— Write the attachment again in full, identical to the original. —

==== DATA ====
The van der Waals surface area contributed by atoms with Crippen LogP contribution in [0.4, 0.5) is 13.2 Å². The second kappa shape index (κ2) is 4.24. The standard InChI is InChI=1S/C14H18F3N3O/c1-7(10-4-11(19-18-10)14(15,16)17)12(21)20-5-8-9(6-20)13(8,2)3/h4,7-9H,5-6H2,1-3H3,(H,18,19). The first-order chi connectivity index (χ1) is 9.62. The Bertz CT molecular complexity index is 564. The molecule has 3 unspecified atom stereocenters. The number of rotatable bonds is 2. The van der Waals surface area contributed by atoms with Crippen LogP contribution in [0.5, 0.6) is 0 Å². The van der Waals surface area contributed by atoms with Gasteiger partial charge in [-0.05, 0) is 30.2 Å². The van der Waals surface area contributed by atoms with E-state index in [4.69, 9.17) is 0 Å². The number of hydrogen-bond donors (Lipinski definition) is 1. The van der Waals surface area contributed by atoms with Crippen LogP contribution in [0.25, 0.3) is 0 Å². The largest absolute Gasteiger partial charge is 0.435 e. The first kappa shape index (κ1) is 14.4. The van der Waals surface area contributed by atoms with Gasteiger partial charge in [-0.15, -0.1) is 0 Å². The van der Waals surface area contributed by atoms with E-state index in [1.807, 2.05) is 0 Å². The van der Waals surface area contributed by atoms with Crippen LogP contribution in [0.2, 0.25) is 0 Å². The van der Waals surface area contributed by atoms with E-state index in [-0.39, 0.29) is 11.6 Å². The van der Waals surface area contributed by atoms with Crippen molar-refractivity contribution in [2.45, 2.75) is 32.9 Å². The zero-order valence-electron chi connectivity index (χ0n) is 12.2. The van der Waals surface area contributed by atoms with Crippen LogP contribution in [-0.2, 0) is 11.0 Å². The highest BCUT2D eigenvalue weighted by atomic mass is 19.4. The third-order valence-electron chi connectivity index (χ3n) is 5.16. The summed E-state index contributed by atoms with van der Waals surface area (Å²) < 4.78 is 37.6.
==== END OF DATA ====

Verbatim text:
The van der Waals surface area contributed by atoms with Crippen LogP contribution in [0.4, 0.5) is 13.2 Å². The second kappa shape index (κ2) is 4.24. The standard InChI is InChI=1S/C14H18F3N3O/c1-7(10-4-11(19-18-10)14(15,16)17)12(21)20-5-8-9(6-20)13(8,2)3/h4,7-9H,5-6H2,1-3H3,(H,18,19). The first-order chi connectivity index (χ1) is 9.62. The Bertz CT molecular complexity index is 564. The molecule has 3 unspecified atom stereocenters. The number of rotatable bonds is 2. The van der Waals surface area contributed by atoms with Crippen LogP contribution in [0.5, 0.6) is 0 Å². The van der Waals surface area contributed by atoms with Gasteiger partial charge in [-0.05, 0) is 30.2 Å². The van der Waals surface area contributed by atoms with E-state index in [4.69, 9.17) is 0 Å². The number of hydrogen-bond donors (Lipinski definition) is 1. The van der Waals surface area contributed by atoms with Crippen LogP contribution in [0.25, 0.3) is 0 Å². The largest absolute Gasteiger partial charge is 0.435 e. The first kappa shape index (κ1) is 14.4. The van der Waals surface area contributed by atoms with Gasteiger partial charge in [-0.15, -0.1) is 0 Å². The van der Waals surface area contributed by atoms with E-state index in [1.807, 2.05) is 0 Å². The van der Waals surface area contributed by atoms with Crippen LogP contribution in [0.2, 0.25) is 0 Å². The van der Waals surface area contributed by atoms with E-state index in [-0.39, 0.29) is 11.6 Å². The van der Waals surface area contributed by atoms with Crippen molar-refractivity contribution in [2.45, 2.75) is 32.9 Å². The zero-order valence-electron chi connectivity index (χ0n) is 12.2. The van der Waals surface area contributed by atoms with Crippen LogP contribution in [-0.2, 0) is 11.0 Å². The highest BCUT2D eigenvalue weighted by atomic mass is 19.4. The third-order valence-electron chi connectivity index (χ3n) is 5.16. The summed E-state index contributed by atoms with van der Waals surface area (Å²) < 4.78 is 37.6.